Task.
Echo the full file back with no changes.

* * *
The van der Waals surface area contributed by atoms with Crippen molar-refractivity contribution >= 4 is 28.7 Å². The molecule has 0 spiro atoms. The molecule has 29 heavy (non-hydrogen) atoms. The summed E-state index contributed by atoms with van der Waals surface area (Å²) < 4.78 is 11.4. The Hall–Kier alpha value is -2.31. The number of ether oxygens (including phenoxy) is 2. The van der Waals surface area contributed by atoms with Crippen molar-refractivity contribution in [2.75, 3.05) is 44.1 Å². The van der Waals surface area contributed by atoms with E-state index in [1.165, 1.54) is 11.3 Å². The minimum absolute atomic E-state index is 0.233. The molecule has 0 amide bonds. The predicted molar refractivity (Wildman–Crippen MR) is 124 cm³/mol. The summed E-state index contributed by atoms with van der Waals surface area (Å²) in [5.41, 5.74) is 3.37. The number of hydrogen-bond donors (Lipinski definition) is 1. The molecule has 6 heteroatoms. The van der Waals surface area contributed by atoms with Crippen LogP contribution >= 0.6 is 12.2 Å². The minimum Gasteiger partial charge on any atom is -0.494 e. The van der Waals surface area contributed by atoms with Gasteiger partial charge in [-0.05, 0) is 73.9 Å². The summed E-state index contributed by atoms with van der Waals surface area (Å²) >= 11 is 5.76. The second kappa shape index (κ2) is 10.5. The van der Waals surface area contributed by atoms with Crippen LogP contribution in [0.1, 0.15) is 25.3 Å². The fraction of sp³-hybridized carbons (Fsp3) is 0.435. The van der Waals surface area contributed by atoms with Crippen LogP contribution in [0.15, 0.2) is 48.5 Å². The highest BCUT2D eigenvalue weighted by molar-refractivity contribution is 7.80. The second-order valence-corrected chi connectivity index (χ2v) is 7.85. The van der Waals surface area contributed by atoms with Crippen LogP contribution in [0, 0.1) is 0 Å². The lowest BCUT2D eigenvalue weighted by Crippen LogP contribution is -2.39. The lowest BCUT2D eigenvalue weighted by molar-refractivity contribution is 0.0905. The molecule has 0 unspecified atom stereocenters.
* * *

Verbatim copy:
The van der Waals surface area contributed by atoms with Crippen molar-refractivity contribution >= 4 is 28.7 Å². The molecule has 0 spiro atoms. The molecule has 29 heavy (non-hydrogen) atoms. The summed E-state index contributed by atoms with van der Waals surface area (Å²) < 4.78 is 11.4. The Hall–Kier alpha value is -2.31. The number of ether oxygens (including phenoxy) is 2. The van der Waals surface area contributed by atoms with Crippen molar-refractivity contribution in [2.75, 3.05) is 44.1 Å². The van der Waals surface area contributed by atoms with E-state index in [1.165, 1.54) is 11.3 Å². The minimum absolute atomic E-state index is 0.233. The molecule has 0 amide bonds. The predicted molar refractivity (Wildman–Crippen MR) is 124 cm³/mol. The summed E-state index contributed by atoms with van der Waals surface area (Å²) in [5.41, 5.74) is 3.37. The number of hydrogen-bond donors (Lipinski definition) is 1. The molecule has 6 heteroatoms. The van der Waals surface area contributed by atoms with Crippen LogP contribution >= 0.6 is 12.2 Å². The minimum Gasteiger partial charge on any atom is -0.494 e. The van der Waals surface area contributed by atoms with Gasteiger partial charge in [-0.05, 0) is 73.9 Å². The summed E-state index contributed by atoms with van der Waals surface area (Å²) >= 11 is 5.76. The second kappa shape index (κ2) is 10.5. The van der Waals surface area contributed by atoms with Crippen LogP contribution in [0.1, 0.15) is 25.3 Å². The fraction of sp³-hybridized carbons (Fsp3) is 0.435. The van der Waals surface area contributed by atoms with Crippen LogP contribution in [0.15, 0.2) is 48.5 Å². The highest BCUT2D eigenvalue weighted by molar-refractivity contribution is 7.80. The second-order valence-corrected chi connectivity index (χ2v) is 7.85. The van der Waals surface area contributed by atoms with Crippen LogP contribution in [0, 0.1) is 0 Å². The lowest BCUT2D eigenvalue weighted by Crippen LogP contribution is -2.39. The lowest BCUT2D eigenvalue weighted by molar-refractivity contribution is 0.0905. The molecule has 0 unspecified atom stereocenters.